I haven't been keeping up recently on what has been going on in the atheist blogosphere, but apparently there's been some discussion of the ontological argument; Sean Carroll gives links and his own discussion.
One of the things I think is interesting is that not a single one of the posts, and this includes Sean's, which however at least makes an effort, shows a real sign that the authors know what they are talking about. One of the tell-tale signs of this is the repeated talk of "the ontological argument" as if there were one, which leads them repeatedly to conflate elements of completely different arguments. Sean, for instance, outright says, "Anselm assumes that perfection is possible, and that to exist necessarily is more perfect than to exist contingently," which is quite the feat given that Anselm's argument doesn't involve any premises concerned with perfection or contingency or necessity. To be fair, he's misled here by how he's reading Suber, who he is following: Suber is in fact giving a slight restructuring of Hartshorne's version of the ontological argument, which is itself an attempt to rework Anselm's argument in Proslogion III. It's a worthwhile version of the argument to look at, since Hartshorne's work is one of the causes for re-awakened interest in the ontological argument and for the realization that the Kantian criticism makes assumptions about ontological arguments that do not fit all ontological arguments. And Hartshorne's version can be considered broadly Anselmian in inspiration (hence Suber's mentions of Anselm in the course of laying out the argument, which should, however, be more qualified than they are). But the fit between Hartshorne and Anselm is pretty loose; as Hartshorne himself would put it, it's at least the difference between a 'classical' and a 'neoclassical' view. We are, by the time we get to Sean's post, at several removes from anything purely Anselmian. And, indeed, the argument no longer has anything more than very broad analogies to Anselm's original; the terminology and course of the argument has become (broadly) Cartesian rather than Anselmian, but without any of the Cartesian background that makes Cartesian arguments non-arbitrary.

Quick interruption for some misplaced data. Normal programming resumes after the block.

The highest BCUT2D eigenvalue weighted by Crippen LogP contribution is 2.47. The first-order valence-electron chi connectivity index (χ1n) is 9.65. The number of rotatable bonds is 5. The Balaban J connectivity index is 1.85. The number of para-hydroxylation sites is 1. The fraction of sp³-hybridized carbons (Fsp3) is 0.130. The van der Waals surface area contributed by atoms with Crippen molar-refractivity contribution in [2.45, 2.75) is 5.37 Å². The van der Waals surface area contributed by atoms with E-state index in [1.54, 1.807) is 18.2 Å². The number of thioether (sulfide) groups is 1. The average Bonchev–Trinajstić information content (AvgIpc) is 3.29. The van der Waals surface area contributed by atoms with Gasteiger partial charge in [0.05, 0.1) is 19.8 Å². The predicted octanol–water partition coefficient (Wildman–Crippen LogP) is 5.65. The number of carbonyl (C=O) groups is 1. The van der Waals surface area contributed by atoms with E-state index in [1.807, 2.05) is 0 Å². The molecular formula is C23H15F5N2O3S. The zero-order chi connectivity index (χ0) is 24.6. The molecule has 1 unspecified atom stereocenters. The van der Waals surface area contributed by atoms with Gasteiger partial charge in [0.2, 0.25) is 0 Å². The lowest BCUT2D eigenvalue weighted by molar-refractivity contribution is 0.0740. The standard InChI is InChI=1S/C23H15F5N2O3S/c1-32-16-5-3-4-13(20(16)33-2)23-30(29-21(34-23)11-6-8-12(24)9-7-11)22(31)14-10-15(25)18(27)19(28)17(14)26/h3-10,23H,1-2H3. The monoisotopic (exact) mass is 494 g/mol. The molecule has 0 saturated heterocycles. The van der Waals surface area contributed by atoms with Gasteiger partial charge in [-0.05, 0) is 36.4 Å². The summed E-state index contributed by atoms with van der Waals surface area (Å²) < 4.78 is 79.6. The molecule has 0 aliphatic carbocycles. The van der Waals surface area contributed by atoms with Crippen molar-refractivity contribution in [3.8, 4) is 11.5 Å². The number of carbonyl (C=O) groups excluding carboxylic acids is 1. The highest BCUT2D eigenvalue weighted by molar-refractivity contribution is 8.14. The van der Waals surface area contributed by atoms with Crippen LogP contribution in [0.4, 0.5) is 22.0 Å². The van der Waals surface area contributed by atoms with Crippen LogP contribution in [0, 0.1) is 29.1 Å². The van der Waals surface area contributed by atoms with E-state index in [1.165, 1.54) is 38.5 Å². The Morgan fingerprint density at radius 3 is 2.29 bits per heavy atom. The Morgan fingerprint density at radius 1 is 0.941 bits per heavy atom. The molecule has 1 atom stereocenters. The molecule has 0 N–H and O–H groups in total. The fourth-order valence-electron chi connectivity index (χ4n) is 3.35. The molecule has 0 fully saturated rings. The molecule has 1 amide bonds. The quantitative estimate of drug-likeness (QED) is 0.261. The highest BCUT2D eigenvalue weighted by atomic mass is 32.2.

Likewise, Sean asks, "What exactly is this 'perfection' whose existence and necessity we are debating?" but never seems to consider that when faced with such a question the best thing to do might be to go to the evidence and see what, exactly, this 'perfection' is that is being debated. That he actually took the trouble to rely on Suber is a step up from most of the discussion; but while he comes closest, he still seems not fully to understand the idea that serious examination of arguments requires looking at evidence -- the evidence about what is motivating their use, the evidence about what their logical structure is, and the evidence about what undergirds their premises and assumptions.
But the further sign of trouble is that none of the criticisms bear much similarity to respectable criticisms of ontological arguments. Sean's, for instance, which, again, at least makes an effort, begins with perplexity about what 'perfection' might be, makes up some things about what it might be (again without any evidence that any of it is relevant in the context of this particular version of the argument, and the fact that he ultimately reduces it to 'good-sounding quality' is pretty much evidence in itself that he doesn't have any evidence that he just doesn't happen to mention), and dismisses it all with a vague amateur psychological diagnosis. It is, to be fair, an intelligent attempt to appeal to ignorance, simply make up some possible interpretations of the terms used, and explain the appeal of the argument without any appeal to evidence, but that will only get one so far. For a first impression, fine; for conclusive dismissal, not so much.